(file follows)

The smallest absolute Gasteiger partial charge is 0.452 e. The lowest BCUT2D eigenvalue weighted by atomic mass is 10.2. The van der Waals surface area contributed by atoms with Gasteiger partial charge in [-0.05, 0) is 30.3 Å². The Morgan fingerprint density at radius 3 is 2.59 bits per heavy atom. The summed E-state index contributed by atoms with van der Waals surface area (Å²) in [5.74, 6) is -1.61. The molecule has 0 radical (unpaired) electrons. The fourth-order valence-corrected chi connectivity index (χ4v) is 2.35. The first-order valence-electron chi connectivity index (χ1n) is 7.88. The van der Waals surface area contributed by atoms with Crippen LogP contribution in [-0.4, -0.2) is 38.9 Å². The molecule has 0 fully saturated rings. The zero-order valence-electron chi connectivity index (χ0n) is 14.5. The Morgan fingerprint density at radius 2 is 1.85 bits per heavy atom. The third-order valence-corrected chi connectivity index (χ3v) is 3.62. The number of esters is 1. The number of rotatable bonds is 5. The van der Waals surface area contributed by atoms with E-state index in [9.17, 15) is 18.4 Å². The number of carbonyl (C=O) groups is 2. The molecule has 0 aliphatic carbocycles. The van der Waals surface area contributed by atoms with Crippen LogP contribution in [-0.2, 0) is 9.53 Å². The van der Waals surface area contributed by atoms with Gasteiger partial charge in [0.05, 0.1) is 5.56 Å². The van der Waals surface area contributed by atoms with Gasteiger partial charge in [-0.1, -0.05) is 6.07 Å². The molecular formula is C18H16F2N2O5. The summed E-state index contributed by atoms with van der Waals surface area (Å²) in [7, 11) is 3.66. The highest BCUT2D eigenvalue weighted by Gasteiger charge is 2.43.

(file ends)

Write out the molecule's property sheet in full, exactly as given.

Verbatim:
The smallest absolute Gasteiger partial charge is 0.452 e. The lowest BCUT2D eigenvalue weighted by atomic mass is 10.2. The van der Waals surface area contributed by atoms with Gasteiger partial charge in [-0.05, 0) is 30.3 Å². The Morgan fingerprint density at radius 3 is 2.59 bits per heavy atom. The summed E-state index contributed by atoms with van der Waals surface area (Å²) in [5.74, 6) is -1.61. The molecule has 0 radical (unpaired) electrons. The fourth-order valence-corrected chi connectivity index (χ4v) is 2.35. The first-order valence-electron chi connectivity index (χ1n) is 7.88. The van der Waals surface area contributed by atoms with Crippen LogP contribution in [-0.4, -0.2) is 38.9 Å². The molecule has 0 fully saturated rings. The zero-order valence-electron chi connectivity index (χ0n) is 14.5. The Morgan fingerprint density at radius 2 is 1.85 bits per heavy atom. The third-order valence-corrected chi connectivity index (χ3v) is 3.62. The number of esters is 1. The number of rotatable bonds is 5. The van der Waals surface area contributed by atoms with E-state index in [9.17, 15) is 18.4 Å². The number of carbonyl (C=O) groups is 2. The molecule has 0 aliphatic carbocycles. The van der Waals surface area contributed by atoms with Crippen LogP contribution in [-0.2, 0) is 9.53 Å². The van der Waals surface area contributed by atoms with Gasteiger partial charge in [0.05, 0.1) is 5.56 Å². The van der Waals surface area contributed by atoms with Gasteiger partial charge in [-0.1, -0.05) is 6.07 Å². The molecular formula is C18H16F2N2O5. The summed E-state index contributed by atoms with van der Waals surface area (Å²) in [7, 11) is 3.66. The highest BCUT2D eigenvalue weighted by Gasteiger charge is 2.43.